I found it interesting that this walker was surprised that I was turning and ‘running back’, since she had no clue as to how far I had already run. Maybe she was taking her clues from my panting and my dripping brow, but to her this appeared to be an achievement in itself that she felt she should comment on. I have recently been talking to a fellow school-gate mum who also runs, the difference is though that she has three children, one of whom is just ten weeks old! She has far more in her life to juggle in an attempt to fit a run in, so I wasn’t surprised to see her passing our house this morning as we ate our breakfast. Last week I saw her in the park and we ran part of the way together. She was telling me how she had measured herself and found that her waist was now 27 1/2 inches, I dream of such neat girthage! So, she sees me and admires the fact that I run a little further than she is managing right now, I see her and admire the fact that she is a master juggler who is back in her skinny jeans just weeks after giving birth and other parents at the gate admire us both for getting out at all!

Soon we will be enjoying the spectacle of the Olympic Games, admiring those who are achieving international greatness in their chosen field then, further into the summer, we will admire those athletes who have overcome disability to compete in the Paralympic Games. I’m beginning to tire of the negativity being shown towards the Olympic Games, when I see many positive outcomes such as celebrations at school where the children are given the opportunity to try new activities, enthusiastic sports days at the running track (I heard loud cheers this morning, even though the rain clouds were coming in) and a little group of pre-school children in the park earlier with Olympic flames made out of tin foil and cardboard. If the presence of the games in London increases participation in sports at all levels and encourages otherwise inactive people to get out and try something new, it has to be a good thing.

Distance: 5.07 miles

Time: 50 minutes 51 seconds

Average Pace: 10.02

Best Pace: 5.23

Calories: 267

Blurry running

Will it ever stop? I legged it behind Hector on his bike ride to school and couldn’t see a thing by the time we got there: a combination of letterbox glasses, sweat, rain and condensation. Nice. So this was the pattern of my run: head down, run a bit, look up, realise I can’t see, pause, wipe glasses, put them back on, realise they’re all smeary, wipe them again, carry on and so on. I headed into Ladywell and Brockley Cemeteries, always an interesting detour but not one I am familiar enough with not to get lost amongst the headstones and undergrowth. I must have looked a funny sight going up paths, realising I couldn’t get out, coming back, pausing to do the glasses thing, changing direction…When I eventually made my way out at the other side, I went up towards Hilly Fields, wanting to do a mini-recce ahead of tomorrow’s Parkrun meeting there. I must say, I am feeling a whole lot better today, far less achy and more energised than I have felt all week, even the nasty hill didn’t defeat me.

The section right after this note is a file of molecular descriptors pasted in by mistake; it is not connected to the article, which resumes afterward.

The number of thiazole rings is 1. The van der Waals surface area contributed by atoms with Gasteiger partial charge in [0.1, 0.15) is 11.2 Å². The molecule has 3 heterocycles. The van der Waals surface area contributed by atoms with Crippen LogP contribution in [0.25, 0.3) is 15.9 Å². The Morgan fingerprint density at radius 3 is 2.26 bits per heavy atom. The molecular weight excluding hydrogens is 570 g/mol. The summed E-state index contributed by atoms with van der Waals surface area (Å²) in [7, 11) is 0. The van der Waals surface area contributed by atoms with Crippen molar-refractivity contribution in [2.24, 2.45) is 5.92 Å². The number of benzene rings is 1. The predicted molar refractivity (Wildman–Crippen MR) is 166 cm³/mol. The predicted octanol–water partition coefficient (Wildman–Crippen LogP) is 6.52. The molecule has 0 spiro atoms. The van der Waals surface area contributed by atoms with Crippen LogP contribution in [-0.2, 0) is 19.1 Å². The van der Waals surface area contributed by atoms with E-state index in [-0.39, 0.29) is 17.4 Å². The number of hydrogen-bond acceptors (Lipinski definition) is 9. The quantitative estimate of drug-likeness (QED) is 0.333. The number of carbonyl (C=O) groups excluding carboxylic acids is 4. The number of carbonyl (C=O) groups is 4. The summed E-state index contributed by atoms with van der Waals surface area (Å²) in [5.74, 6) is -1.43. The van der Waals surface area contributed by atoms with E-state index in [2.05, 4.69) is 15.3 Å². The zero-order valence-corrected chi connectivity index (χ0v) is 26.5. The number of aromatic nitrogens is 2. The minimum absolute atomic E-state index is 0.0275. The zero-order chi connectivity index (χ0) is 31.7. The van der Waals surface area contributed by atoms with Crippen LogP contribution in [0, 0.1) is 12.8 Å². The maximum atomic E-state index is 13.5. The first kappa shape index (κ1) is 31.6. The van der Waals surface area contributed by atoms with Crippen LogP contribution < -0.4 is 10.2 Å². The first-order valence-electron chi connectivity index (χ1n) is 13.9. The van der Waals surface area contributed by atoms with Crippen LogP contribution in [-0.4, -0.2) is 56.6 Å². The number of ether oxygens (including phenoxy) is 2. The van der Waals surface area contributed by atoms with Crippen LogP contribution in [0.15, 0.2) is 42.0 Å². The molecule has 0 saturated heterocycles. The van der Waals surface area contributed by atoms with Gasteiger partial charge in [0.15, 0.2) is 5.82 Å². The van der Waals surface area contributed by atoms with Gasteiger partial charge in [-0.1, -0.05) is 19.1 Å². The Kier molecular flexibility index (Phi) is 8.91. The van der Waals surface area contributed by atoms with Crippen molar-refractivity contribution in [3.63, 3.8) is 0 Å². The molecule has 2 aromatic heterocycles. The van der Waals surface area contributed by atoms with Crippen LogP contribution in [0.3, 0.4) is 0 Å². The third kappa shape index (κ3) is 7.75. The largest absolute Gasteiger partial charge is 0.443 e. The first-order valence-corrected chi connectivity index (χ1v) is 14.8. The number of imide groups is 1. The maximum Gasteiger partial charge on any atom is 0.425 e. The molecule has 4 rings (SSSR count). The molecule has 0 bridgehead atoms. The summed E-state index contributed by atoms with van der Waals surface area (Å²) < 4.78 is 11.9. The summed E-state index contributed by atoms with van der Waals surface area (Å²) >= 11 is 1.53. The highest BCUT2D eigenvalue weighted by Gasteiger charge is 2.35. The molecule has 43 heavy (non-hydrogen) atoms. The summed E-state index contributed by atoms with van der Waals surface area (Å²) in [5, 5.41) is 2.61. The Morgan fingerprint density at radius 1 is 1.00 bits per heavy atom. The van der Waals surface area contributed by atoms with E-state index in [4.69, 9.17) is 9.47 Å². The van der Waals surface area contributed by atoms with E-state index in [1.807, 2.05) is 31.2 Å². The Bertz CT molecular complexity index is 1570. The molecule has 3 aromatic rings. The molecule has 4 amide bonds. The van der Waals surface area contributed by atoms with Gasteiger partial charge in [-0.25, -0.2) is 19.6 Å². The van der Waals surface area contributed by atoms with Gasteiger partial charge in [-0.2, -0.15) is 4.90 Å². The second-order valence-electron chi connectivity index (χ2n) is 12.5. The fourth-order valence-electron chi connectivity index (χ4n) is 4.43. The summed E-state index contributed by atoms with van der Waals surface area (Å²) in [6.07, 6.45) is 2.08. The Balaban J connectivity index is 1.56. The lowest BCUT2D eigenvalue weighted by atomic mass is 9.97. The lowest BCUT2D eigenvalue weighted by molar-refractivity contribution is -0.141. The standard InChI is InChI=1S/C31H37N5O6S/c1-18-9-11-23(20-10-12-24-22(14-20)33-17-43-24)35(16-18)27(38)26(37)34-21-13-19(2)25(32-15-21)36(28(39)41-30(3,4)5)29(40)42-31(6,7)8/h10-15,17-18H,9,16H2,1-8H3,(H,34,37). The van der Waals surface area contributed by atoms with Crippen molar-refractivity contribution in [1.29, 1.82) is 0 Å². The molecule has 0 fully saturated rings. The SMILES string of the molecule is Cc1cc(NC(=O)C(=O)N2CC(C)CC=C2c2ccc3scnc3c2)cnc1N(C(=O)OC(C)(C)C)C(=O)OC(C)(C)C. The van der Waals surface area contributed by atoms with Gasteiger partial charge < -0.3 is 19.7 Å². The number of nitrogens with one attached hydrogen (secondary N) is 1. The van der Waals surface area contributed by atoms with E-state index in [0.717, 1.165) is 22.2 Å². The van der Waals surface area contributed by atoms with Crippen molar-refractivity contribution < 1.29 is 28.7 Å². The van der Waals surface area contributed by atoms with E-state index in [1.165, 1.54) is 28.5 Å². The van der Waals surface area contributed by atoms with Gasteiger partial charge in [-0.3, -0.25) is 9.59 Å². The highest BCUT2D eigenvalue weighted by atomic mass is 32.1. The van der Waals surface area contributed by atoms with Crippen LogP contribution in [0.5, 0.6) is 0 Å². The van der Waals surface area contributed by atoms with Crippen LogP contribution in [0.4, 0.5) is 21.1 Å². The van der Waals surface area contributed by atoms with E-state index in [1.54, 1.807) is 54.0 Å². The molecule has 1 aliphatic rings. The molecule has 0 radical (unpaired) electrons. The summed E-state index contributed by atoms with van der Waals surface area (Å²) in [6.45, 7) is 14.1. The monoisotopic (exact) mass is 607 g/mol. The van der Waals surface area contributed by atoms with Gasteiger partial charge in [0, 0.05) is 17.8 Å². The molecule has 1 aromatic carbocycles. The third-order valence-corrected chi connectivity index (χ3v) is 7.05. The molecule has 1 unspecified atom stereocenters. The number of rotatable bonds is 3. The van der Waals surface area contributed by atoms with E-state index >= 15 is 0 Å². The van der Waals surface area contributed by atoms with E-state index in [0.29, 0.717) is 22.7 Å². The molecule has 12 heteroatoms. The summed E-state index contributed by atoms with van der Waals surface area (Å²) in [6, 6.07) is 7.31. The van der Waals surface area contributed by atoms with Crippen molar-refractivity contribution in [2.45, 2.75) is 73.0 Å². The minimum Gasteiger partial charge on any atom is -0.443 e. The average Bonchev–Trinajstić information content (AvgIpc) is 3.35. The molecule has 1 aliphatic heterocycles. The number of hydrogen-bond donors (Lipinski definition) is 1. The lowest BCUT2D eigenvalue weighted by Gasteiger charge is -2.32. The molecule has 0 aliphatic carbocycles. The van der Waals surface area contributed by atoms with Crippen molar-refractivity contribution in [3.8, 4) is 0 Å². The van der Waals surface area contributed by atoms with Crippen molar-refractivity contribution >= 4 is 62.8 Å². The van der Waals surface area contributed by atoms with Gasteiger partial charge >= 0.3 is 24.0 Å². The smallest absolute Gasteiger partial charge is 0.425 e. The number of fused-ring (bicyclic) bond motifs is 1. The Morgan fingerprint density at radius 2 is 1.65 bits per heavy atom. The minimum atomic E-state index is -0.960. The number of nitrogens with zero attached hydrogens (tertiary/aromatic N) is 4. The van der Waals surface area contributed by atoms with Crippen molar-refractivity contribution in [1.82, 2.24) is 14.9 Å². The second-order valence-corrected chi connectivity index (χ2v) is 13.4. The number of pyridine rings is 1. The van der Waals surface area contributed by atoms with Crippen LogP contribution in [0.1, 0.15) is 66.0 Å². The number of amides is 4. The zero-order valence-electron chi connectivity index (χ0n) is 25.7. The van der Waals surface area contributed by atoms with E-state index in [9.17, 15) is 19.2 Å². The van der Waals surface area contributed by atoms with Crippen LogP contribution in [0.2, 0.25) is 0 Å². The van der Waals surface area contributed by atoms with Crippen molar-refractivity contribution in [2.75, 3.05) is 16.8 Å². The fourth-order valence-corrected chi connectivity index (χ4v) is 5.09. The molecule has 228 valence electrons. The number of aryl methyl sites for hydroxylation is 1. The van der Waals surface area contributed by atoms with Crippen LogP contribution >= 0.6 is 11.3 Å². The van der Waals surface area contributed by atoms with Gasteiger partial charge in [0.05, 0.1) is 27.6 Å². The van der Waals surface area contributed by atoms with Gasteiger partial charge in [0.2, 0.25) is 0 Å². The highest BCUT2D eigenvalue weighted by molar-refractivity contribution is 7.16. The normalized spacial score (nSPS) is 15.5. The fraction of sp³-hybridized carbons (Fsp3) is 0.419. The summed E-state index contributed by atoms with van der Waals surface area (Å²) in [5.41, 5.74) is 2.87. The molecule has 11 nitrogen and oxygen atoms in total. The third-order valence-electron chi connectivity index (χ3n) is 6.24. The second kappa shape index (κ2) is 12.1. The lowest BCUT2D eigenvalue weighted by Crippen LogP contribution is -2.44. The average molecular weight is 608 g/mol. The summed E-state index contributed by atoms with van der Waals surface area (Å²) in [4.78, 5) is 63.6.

After my run I popped home to collect a drink/towel etc and headed over to the gym. Some time was spent stepping up an imaginary hill, lifting weights and suppressing that lip-curling thing that happens when you try and do something taxing to your body. I took my camera to capture just what the rain is doing to our river right now.

River Ravensbourne rushing by

We normally do stone-throwing from in front of this platform!

Distance: 3.29 miles

Time: 36 minutes 22 seconds

Average Pace: 11.03

Best Pace: 5.43

Calories: 399

20 minutes on the stepper and about an hour of weights.

Musical Monday

Oh, how tired I was this morning. I went to bed early last night, with aching limbs and feet from all the rushing about and standing around in the rain yesterday and I didn’t feel much better this  morning. It was a hard three miles. Every time I came to a bridge over the river I had to pause and stare at the water rushing by, then I’d wake up and carry on. After a refreshing shower and a bit of lunch, we decided to walk away from the mess that has taken over our house in the past couple of days – we had a steady stream of wet children traipsing through the hall yesterday to use our loo – and head up to the Horniman Museum to check out the newly re-opened gardens and listen to some music performed in the refurbished bandstand.

Hector enjoys the outdoor instruments

The Crystal Palace Band played a selection of music from the past sixty years (of course) and my favourite bit was ‘Life on Mars’.

The band in action

Hector was particularly interested in the drummer, since he’s expressed a desire to have ‘drum-kitting’ lessons. We’re seriously considering a drum kit for his birthday and I have found some great-sounding lessons nearby. On our way home we stopped off in Ladywell Fields for a quick play and run around. We are so lucky to have this on our doorstep:

Playing the ‘cafe game’ – we were treated to many delicious ‘dishes’

Distance run: 3.04 miles

Time: 30 minutes 25 seconds

Average Pace: 10.01

Best Pace: 7.29

Calories: 373